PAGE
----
By now it was a tree on two wheels, charging through the city to the puzzlement of traffic wardens, drivers and pedestrians. And at the same time the clouds raced along the ways of the wind, sprinkling one district with rain and then leaving it; and the passers-by one by one held out their hands and closed their umbrellas; and along streets and avenues and across squares Marcovaldo chased after his cloud, hunched over the handlebars, wrapped in his hood from which only his nose poked out, with the moped sputtering at full speed, keeping the plant in the trajectory of the raindrops, as if the trail of rain which the cloud hauled behind it had become tangled in the leaves, so that everything advanced together, dragged by the same force: wind, cloud, rain, plant, wheels.

On Monday Marcovaldo went to see Signor Viligelmo empty-handed.

‘And the plant?’ asked the foreman straight away.

‘It’s outside. Come.’

‘Where?’ said Viligelmo. ‘I don’t see it.’

‘It’s that one there. It’s grown a bit…’ and he pointed to a tree which reached up to the second storey of the building. It was no longer planted in the old pot but in a sort of barrel, and instead of his moped Marcovaldo had had to get hold of a moped-cum-delivery truck.

‘Now what?’ said the foreman, enraged. ‘How can we get it into the entrance hall? It won’t go through the doors any more!’

Marcovaldo shrugged his shoulders.

‘The only thing,’ said Viligelmo, ‘is it to take it back to the nursery and exchange it for another one of the right size!’

Marcovaldo climbed back into the saddle. ‘I’ll go.’

He resumed his race around the city. The tree filled the middle of the streets with green. Worried traffic wardens stopped him at every junction; then, when Marcovaldo explained that he was taking the plant to the nursery to get rid of it, they let him continue. But, driving round and round, Marcovaldo could not decide to go down the street where the nursery was. He didn’t have the heart to be separated from his own creation, now that he had revived it so successfully; it seemed to him that never in his whole life had he taken so much satisfaction as from this plant.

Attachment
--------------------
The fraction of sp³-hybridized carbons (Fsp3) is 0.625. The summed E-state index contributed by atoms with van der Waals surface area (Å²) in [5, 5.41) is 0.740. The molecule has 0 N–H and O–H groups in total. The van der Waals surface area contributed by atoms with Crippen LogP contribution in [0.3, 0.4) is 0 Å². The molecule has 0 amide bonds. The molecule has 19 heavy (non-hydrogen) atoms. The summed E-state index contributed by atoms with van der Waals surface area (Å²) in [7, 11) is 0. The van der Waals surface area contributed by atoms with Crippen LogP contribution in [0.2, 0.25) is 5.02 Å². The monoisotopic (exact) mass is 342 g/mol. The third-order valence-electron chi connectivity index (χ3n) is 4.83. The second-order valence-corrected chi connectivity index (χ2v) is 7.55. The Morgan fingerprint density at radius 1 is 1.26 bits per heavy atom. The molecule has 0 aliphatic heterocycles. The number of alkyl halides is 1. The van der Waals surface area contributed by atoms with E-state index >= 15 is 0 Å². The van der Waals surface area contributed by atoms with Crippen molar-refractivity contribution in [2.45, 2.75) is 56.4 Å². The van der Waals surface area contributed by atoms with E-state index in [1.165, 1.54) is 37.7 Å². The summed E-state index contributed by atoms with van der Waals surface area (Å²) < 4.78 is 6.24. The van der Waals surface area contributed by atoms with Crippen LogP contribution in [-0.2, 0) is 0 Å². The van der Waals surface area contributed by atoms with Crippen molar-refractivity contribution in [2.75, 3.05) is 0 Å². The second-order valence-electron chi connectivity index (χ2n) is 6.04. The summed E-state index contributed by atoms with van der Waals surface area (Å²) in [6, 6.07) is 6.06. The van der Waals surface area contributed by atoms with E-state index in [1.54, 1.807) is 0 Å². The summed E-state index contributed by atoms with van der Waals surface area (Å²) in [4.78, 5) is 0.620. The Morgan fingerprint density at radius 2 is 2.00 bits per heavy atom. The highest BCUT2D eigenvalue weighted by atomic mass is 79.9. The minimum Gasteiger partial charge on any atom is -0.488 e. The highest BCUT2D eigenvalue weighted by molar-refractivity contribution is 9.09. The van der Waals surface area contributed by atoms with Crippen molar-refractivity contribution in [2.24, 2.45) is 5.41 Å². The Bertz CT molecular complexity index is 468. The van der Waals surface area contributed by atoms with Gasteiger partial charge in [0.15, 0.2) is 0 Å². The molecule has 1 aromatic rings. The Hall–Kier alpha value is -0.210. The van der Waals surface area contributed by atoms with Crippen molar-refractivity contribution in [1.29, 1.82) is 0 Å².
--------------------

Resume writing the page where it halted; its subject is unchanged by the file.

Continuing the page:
And so he continued to shuttle back and forth along streets, across squares, along embankments and over bridges. And verdure as from a tropical forest spread over him until it covered his head, his back and his arms, until he disappeared into the green. And all those leaves and leaf stalks and the stem too (which had remained very slender) wobbled and wobbled as if from a continuous earth tremor, whether bursts of rain were still falling and hitting them, or the raindrops were becoming scarcer, or they had stopped completely.

The rain ceased. It was getting towards dusk. At the ends of the streets, in the space between the houses, stood the blurred light of a rainbow. The plant, after that fierce growth spurt which had extended it while the rain had lasted, was practically exhausted. Marcovaldo, continuing his aimless dash, didn't notice that behind him the leaves, one by one, were turning from deep green to yellow — golden yellow.

For a while now, a procession of motor scooters and cars and bicycles and children had started following the tree travelling around the city, without Marcovaldo realising it, and were shouting, ‘The baobab! The baobab!’ and with loud ‘Ooohs’ of admiration were observing the yellowing of the leaves. When a leaf broke off and flew away, many hands were raised to grab it in its flight.

The wind began to blow; in the gusts the golden leaves were whisked spinning into mid-air. Marcovaldo still thought he had at his back the dense green tree, when suddenly — perhaps feeling no longer sheltered from the wind — he turned round. The tree was no more; there was only a skinny stick from which bare stalks radiated, with one last yellow leaf still there at the top. By the light of the rainbow everything else seemed black: the people on the pavements, the house frontages on either side; and against that black, in mid-air, the shining golden leaves were spinning, spinning by the hundred; and hundreds of red and pink hands rose from the shadows to grab them; and the wind lifted the golden leaves towards the rainbow at the ends of the streets, towards the hands and the shouts; and it broke off even the last leaf, which turned from yellow to orange, then to red, violet, blue, green, then yellow again, and then disappeared.